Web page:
At a time when many organizations are being bombarded on every side, they sometimes forget about the inside. Because so much has been said about the dangers imposed by malicious outsiders and insiders intent on wreaking havoc and reaping money, the non-malicious insider threat remains somewhat unspoken.
I recently wrote a whitepaper outlining the threat posed by well-meaning insiders. See it here.
The well-meaning insider represents a weak link in the security posture of many organizations and few seem to realize the critical role they play in keeping information safe. A survey of office employees in North America and Europe, for example, found that 78 percent think that their IT department solely holds the responsibility for information confidentiality. To be able to fully protect against threats resulting from such misconceptions, companies must identify who constitutes a risk, as well as why and how they might be a threat. Not all insider risk profiles constitute the same type of threat, so security has to be tailored to their particular characteristics.
Well-meaning insiders fall in to the following categories:
- The underminers take the path of least resistance and ignore the spirit of security to make their working lives easier. Creating easy passwords is an example of this. Sharing passwords is another common problem.
- The overly-ambitious employees knowingly take risks to purposefully bypass bureaucratic security processes in order to be more effective in achieving what they think are organizational goals. Encryption, for example, might be overlooked because the employee thinks it’s too cumbersome.
- The socially engineered are those employees, usually in low paid positions at the public facing end of the organization, who are prone to being duped by malicious outsiders into sharing sensitive information or even giving out access codes to systems.
- The data-leakers are the growing cadre of ‘whistleblowers’ who, for various ethical or unethical reasons, leak to the public via social network technology, such as wiki-leaks, information they feel that the public should be informed about.
- The data spillers are employees who have legitimate access to information or databases, but are prone to spill data because of (sometimes routine) organizational practices not checked by lax IT policies. Data spillers may:
- Accidentallydiscloseinformation by losing a laptop or smartphone, else a CD-Rom or USB drive. While such incidents (often unreported) represent a statistical outlier, they do garner much attention—both from other organizations and media outlets.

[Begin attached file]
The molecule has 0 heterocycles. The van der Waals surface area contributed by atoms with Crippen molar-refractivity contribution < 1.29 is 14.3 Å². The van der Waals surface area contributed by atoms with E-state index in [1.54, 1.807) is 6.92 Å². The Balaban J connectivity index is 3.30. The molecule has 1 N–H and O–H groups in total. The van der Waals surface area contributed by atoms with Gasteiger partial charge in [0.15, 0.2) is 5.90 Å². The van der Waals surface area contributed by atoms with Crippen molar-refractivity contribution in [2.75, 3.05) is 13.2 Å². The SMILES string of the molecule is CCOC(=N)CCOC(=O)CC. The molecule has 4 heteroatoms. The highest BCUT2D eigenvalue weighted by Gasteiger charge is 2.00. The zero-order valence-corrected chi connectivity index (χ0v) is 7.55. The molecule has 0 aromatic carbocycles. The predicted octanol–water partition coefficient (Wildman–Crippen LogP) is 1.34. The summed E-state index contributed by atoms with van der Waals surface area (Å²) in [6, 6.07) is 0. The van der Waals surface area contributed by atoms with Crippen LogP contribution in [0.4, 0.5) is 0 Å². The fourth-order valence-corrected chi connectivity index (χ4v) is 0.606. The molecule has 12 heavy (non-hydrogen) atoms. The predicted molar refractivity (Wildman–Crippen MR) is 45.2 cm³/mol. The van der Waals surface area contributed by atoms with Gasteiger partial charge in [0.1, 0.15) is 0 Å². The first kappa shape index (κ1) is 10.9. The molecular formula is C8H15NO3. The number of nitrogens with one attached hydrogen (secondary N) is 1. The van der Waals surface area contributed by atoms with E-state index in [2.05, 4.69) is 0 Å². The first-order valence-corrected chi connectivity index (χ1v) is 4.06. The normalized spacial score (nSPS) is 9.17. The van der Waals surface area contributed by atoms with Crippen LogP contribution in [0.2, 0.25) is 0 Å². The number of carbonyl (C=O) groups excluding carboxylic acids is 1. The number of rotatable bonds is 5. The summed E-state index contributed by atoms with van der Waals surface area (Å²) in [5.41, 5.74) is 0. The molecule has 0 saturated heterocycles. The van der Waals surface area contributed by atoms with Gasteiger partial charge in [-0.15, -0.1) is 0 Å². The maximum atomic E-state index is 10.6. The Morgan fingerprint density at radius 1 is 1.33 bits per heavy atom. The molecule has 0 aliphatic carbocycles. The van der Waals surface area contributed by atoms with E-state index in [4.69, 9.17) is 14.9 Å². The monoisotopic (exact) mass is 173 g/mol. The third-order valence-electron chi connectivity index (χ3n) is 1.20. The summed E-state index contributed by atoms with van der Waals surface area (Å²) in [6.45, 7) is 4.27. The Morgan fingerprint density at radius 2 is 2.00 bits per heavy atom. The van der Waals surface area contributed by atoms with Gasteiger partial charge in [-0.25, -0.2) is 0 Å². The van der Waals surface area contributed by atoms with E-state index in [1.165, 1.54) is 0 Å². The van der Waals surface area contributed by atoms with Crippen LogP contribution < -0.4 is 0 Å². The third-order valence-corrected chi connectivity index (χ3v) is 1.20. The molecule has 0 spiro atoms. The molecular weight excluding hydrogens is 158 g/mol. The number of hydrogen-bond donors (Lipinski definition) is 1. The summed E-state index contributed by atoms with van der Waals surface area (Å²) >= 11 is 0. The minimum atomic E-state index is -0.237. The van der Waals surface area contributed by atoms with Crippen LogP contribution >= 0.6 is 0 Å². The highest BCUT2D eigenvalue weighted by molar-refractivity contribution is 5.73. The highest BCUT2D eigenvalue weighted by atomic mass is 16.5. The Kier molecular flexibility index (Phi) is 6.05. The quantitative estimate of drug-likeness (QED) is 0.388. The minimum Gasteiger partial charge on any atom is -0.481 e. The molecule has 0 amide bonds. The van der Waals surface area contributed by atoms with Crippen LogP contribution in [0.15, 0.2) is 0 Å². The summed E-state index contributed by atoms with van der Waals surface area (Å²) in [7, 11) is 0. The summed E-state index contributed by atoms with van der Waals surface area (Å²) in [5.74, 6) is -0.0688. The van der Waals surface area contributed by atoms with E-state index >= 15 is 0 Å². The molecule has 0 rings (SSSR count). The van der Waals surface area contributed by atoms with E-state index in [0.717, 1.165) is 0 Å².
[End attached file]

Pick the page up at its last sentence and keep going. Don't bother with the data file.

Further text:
- Take data out of the secure environment to use out of the office and not deleting it.
- Leave data on discarded computers.
- Not carefully manage data shared with third parties.
- Send unsecured data through public delivery systems.
- Not review and update access inventories or email distribution lists
Resolving these problems can happen through increased IT intervention and employee education. In both cases, the goal is to preserve both human and technological resources. For instance, demonizing these insiders and treating them as willfully malicious will not improve situations. It will either cause a loss of talent or a loss of good relations. Training and educating as well as establishing a culture of security through improved and automated IT will reduce risk and maintain effectiveness.
The well-meaning insider is a different type of problem to the malicious outsider. Both can result in data loss and information breaches, but the motivations and relationships to the company vary widely. Because the industry has focused on outsider threats, many companies are unprepared and even unaware of who may be causing the loss of sensitive information. This issue can be addressed. To get more information on the who, how and why of the well-meaning insider – along with recommendations on how to deal with them effectively – read the whitepaper, Organization Security and the Insider Threat: Malicious, Negligent and Well-Meaning Insiders.
About the Author
David S. Wall (BA, MA, M Phil, PhD, FRSA, AcSS) is Professor of Criminology at Durham University where he conducts research and teaches in the fields of cybercrime, policing and intellectual property crime. He has published a wide range of articles and books on these subjects which include amongst others: Cybercrime: the Transformation of Crime in the Information Age (Polity, 2007).